ARRS 2022 Abstracts

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E2080. An Organized Approach to Interpreting CT of the Paranasal Sinuses, Review of Common Sinonasal Anatomic Variants
Authors
  1. Issa Khoury; Montefiore Medical Center
  2. Jacqueline Bello; Montefiore Medical Center
  3. Keivan Shifteh; Montefiore Medical Center
Background
A typical paranasal sinus CT examination includes evaluation of the paranasal sinuses, nasal cavity, nasal septum, sinocranial/sinoorbital junctions, and numerous other structures including intracranial components, temporal bone, and the orbits. Given the sheer volume of anatomy in this region, it is crucial to establish an organized approach to the interpretation of the paranasal sinus CT imaging. In this exhibit, we provide a classification system based on anatomic subdivisons to help guide interpretation. Special attention will be paid to landmarks of significant surgical importance, including several anatomic variants encountered in daily practice.

Educational Goals / Teaching Points
The goals of this exhibit are to help viewers develop an organized approach to interpreting sinus CT; review the relevant normal anatomy, with particular attention to anatomy of surgical importance; and review common sinonasal anatomic variants and describe how these may contribute to sinus pathology.

Key Anatomic/Physiologic Issues and Imaging Findings/Techniques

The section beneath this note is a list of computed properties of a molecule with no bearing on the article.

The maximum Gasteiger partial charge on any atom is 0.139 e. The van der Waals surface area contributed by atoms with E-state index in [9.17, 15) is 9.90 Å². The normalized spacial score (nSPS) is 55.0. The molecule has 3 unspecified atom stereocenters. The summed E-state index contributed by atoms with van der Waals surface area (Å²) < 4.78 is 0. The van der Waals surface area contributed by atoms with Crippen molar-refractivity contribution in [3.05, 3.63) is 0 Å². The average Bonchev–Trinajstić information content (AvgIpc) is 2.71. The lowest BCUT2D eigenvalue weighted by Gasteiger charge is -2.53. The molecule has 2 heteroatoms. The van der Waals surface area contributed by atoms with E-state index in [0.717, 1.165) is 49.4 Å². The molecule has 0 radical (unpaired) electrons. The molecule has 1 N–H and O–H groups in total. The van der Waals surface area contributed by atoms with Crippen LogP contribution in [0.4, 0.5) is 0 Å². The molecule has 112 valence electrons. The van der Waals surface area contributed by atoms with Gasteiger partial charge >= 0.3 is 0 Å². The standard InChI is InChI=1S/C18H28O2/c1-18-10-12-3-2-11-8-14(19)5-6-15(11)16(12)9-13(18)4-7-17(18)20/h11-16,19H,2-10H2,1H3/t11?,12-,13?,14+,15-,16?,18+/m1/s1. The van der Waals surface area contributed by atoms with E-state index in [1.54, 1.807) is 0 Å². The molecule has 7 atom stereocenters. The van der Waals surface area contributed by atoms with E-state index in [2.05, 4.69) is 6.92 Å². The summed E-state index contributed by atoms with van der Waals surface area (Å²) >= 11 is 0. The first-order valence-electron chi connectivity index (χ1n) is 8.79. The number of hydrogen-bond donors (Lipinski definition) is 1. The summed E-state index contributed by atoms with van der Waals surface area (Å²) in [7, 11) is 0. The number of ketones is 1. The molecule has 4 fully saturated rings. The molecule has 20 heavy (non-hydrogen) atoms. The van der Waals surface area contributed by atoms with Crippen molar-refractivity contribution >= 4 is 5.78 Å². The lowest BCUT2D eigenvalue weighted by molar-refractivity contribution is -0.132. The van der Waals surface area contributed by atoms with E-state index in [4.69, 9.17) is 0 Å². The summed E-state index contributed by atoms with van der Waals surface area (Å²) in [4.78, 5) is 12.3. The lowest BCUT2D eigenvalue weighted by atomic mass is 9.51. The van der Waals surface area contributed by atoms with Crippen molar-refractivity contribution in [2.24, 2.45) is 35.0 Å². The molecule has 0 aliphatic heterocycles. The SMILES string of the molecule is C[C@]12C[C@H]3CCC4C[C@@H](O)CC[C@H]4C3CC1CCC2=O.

CT imaging findings of the sinuses will be reviewed, with an overview of normal and variant anatomy based on the following classification. I) Paranasal sinuses (frontal, ethmoid, sphenoid, maxillary), development, aeration, drainage pathways, anatomic variants. II) Nasal cavity, nasal septum (cartilaginous and osseous portions), turbinates (superior, middle, inferior), meati (superior, middle, inferior). III) Sinocranial / sinoorbital junctions: cribriform plate, fovea ethmoidalis, planum sphenoidale, lamina papyracea. IV) Review of other structures: intracranial components, temporal bone, orbits. Several anatomic variants will be highlighted as well, including haller cell, concha bullosa, paradoxical rotation of the middle turbinate, nasal septal deviation, agger nasi cell, frontal cells (type I–IV), frontal bullar cell, suprabullar cell, and interfrontal sinus septal cells. In addition, we will review the surgical danger areas using the well-known "CLOSE" mnemonic and address common mimics a radiologist can encounter in practice, including meningoencephaloceles and fibrous dysplasia.

Conclusion
An organized approach to the interpretation of the paranasal sinus CT will allow the radiologist to systematically review each study in an efficient manner and generate a complete report. Knowledge of paranasal sinus CT anatomy enables accurate assessment of normal variants and pathological entities necessary to ensure safe and successful surgical intervention. Additionally, familiarity with the anatomic variants of the nasal cavity and paranasal sinuses is critical for the successful interpretation of imaging studies. Such variants are significant as they can predispose the individual to recurrent sinus disease. These variants also serve as useful landmarks during endoscopic surgery.